After World War I inthe United States underwent an economic boom that would last until and change the face of American society. The mainstreaming of Henry Ford's assembly line innovation also sped industrial production that spawned economic growth. Meanwhile, a succession of three Republican presidents during the s -- presidents Warren Harding, Calvin Coolidge and Herbert Hoover -- promoted laissez-faire economic policies.
The three Republican presidents who served during that time were: Harding —Calvin Coolidge —and Herbert C.
Harding was incompetent and his administration was corrupt. He died in office August 2, and was succeeded by Calvin Coolidge who served for nearly six years. Coolidge came into office with a reputation for honesty that he maintained throughout his administration.
Very popular, he was re—elected to his own term of office in ; he could probably have run again successfully inhowever, he chose to step down. He was succeeded by Hoover who, sinceserved as Secretary of Commerce in both Harding's and Coolidge's administrations.
At first Hoover was very popular but the financial collapse of destroyed his reputation. Businessmen wanted lower taxes and higher tariffs and the Republicans tried to accommodate them. In the new Secretary of the Treasury, Andrew W.
Mellon, recommended a tax plan that included repeal of the wartime excess profits tax and an income tax reduction of nearly 40 percent. However, he had to compromise with Congress; the bill that finally passed reduced the maximum tax rate by 17 percent and raised corporate taxes by 2. Mellon served all three administrations.
By the end of the decade he had reduced the income tax rate by approximately 30 percent. On May 11,Congress enacted a law known as the Emergency Tariff. It raised rates on meat and farm products.
This measure again raised tariff rates on farm products and also protected chemicals, silk and rayon textiles, toys, china, cutlery, and guns. This law remained in effect until when it was replaced by the Smoot-Hawley Tariff which, again, raised rates substantially.
By then the average on all imports was 40 percent. The years following World War I — were marked by a declining birthrate in America. The number of children born fell from Declining birthrates coupled with immigrant restriction led to an overall decline in population growth.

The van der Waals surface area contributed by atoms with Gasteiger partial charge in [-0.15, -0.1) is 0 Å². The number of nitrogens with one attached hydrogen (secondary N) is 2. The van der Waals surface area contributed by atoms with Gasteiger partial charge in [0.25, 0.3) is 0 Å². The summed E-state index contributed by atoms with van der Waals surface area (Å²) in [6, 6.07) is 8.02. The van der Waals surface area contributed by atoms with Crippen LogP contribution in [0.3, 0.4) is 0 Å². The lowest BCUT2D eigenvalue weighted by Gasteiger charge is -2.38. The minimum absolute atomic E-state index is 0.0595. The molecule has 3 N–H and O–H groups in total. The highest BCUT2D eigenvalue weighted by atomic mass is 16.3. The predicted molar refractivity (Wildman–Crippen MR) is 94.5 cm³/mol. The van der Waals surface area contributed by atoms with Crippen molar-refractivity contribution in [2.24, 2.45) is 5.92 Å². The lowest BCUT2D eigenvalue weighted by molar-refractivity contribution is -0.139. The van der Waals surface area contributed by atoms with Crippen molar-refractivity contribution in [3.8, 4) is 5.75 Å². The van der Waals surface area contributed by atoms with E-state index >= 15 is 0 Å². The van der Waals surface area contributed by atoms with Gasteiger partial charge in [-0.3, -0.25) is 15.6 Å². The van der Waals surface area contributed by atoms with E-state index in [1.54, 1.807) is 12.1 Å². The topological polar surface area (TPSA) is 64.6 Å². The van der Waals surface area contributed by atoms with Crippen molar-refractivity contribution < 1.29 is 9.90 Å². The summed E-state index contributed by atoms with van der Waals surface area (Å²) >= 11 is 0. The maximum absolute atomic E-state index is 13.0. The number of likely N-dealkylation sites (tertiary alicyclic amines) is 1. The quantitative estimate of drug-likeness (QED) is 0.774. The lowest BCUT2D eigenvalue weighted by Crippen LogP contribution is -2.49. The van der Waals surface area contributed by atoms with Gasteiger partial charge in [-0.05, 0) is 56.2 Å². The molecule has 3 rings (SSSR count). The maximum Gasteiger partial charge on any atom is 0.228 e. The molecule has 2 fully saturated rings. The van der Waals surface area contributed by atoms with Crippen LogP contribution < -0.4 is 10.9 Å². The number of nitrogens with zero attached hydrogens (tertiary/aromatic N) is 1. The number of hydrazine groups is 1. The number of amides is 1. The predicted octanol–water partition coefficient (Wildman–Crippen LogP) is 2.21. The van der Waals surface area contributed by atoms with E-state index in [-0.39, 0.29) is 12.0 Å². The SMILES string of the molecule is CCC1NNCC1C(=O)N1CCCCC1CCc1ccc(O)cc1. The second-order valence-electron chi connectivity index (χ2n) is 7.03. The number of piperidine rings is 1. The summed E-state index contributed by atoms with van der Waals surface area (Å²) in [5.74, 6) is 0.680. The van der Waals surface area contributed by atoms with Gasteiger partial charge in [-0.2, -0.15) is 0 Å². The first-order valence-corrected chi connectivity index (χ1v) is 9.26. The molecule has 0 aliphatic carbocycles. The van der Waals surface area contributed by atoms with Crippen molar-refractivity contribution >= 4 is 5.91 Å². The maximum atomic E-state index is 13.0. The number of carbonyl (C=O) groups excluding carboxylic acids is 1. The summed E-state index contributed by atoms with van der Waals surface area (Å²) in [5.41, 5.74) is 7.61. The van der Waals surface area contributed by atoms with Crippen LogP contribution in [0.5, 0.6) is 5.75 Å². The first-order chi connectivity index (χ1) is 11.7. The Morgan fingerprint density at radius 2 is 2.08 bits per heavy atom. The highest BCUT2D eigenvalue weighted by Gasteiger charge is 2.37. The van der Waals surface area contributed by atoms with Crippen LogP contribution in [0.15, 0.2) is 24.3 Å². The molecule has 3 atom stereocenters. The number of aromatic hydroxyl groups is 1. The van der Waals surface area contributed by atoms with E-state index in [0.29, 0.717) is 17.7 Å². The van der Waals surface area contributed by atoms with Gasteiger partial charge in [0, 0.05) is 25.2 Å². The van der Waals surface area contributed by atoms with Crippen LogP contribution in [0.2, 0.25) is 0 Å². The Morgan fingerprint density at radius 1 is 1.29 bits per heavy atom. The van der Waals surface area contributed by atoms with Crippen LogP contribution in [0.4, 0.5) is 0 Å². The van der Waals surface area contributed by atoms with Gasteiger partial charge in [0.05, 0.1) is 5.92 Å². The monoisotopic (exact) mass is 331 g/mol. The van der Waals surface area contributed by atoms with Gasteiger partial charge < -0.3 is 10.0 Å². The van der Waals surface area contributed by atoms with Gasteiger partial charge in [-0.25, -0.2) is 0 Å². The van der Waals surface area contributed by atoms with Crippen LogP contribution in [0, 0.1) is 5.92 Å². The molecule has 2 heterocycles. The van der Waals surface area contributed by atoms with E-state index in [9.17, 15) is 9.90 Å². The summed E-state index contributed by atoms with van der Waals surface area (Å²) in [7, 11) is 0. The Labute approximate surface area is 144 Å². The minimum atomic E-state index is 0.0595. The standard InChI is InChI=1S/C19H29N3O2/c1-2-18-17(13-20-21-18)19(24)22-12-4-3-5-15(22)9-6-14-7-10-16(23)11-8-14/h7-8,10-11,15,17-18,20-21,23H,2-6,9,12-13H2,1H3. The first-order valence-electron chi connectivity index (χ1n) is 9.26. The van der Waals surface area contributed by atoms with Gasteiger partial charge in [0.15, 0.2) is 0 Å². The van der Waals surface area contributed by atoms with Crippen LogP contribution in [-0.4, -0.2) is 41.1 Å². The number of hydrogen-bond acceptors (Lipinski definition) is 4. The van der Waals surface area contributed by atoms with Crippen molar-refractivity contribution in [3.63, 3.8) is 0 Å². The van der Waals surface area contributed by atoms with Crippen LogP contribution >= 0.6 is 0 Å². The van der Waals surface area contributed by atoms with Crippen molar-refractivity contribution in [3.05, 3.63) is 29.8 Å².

However, this was not the only significant demographic feature of the period. Rural population declined and cities grew.
Between and some six million people migrated from the farm to the city. By the end of the decade only 44 percent of Americans lived in rural areas farms and small towns. Among those who moved to the cities were large numbers of African Americans. Eighty-nine percent of all African Americans lived in the South in but by the number had been reduced by 10 percent.
The overall economy during this period featured erratic shifts in profits and employment. During the World War I and immediately after it there was a production boom triggered by accelerated demand.
Beginning inhowever, inflation gave way to a decline driven by the collapse of farm prices. Farmers had indulged in significant production increases during the war and now their markets were melting away. By the spring of the nation was in the throes of a full-fledged depression.
Foreign trade was cut nearly in half, wholesale prices fell 24 percent, and unemployment neared 5, However recovery began in for most sectors of the economy except agriculture ; economic improvement continued with few reversals until It is mainly in comparison to the subsequent Great Depression that this decade is called the "Prosperity Decade.
This trend was driven by large expansion in the construction industry and manufacturing; widespread confidence about the period seemed justified. However there were other indicators that suggested general trends were deceiving. These indicators revealed, among other things, a significant maldistribution of wealth.
For example, corporate profits increased nearly 62 percent between andbut workers' real income increased only 11 percent.The s was a decade of change, when many Americans owned cars, radios, and telephones for the first time.
The cars brought the need for good roads. The radio brought the world closer to home. In spite of the industrial innovations of the period, then, short-lived economic prosperity for some in American society left the economy unstable and helped facilitate the devastating Wall Street Crash of that began the Great Depression.
A Decade of Prosperity Following a postwar recession from mid to the end of , the economy picked up again and remained strong until the end of the decade. This prosperity, combined with tax cuts for the rich, led to a rising consumer culture. Three Effects of the Prosperity of the s By Christina Lee.
Henry Ford's assembly line spurred American economic growth in the s.
Sharecroppers -- most of them black Americans -- saw their wages stagnate and then decline. By the end of the decade, about 60 percent of Americans lived in poverty. A Decade of Prosperity Following a postwar recession from mid to the end of , the economy picked up again and remained strong until the end of the decade.
This prosperity, combined with tax cuts for the rich, led to a rising consumer culture. s: A Decade of Change. by Barrett A. Silverstein Also known as the Jazz Age, the decade of the s featured economic prosperity and carefree living for many.
The decade began with a roar and ended with a crash.
To paraphrase Charles Dickens in A Tale of Two Cities, “It was the best of times, and sometimes it was the worst of times.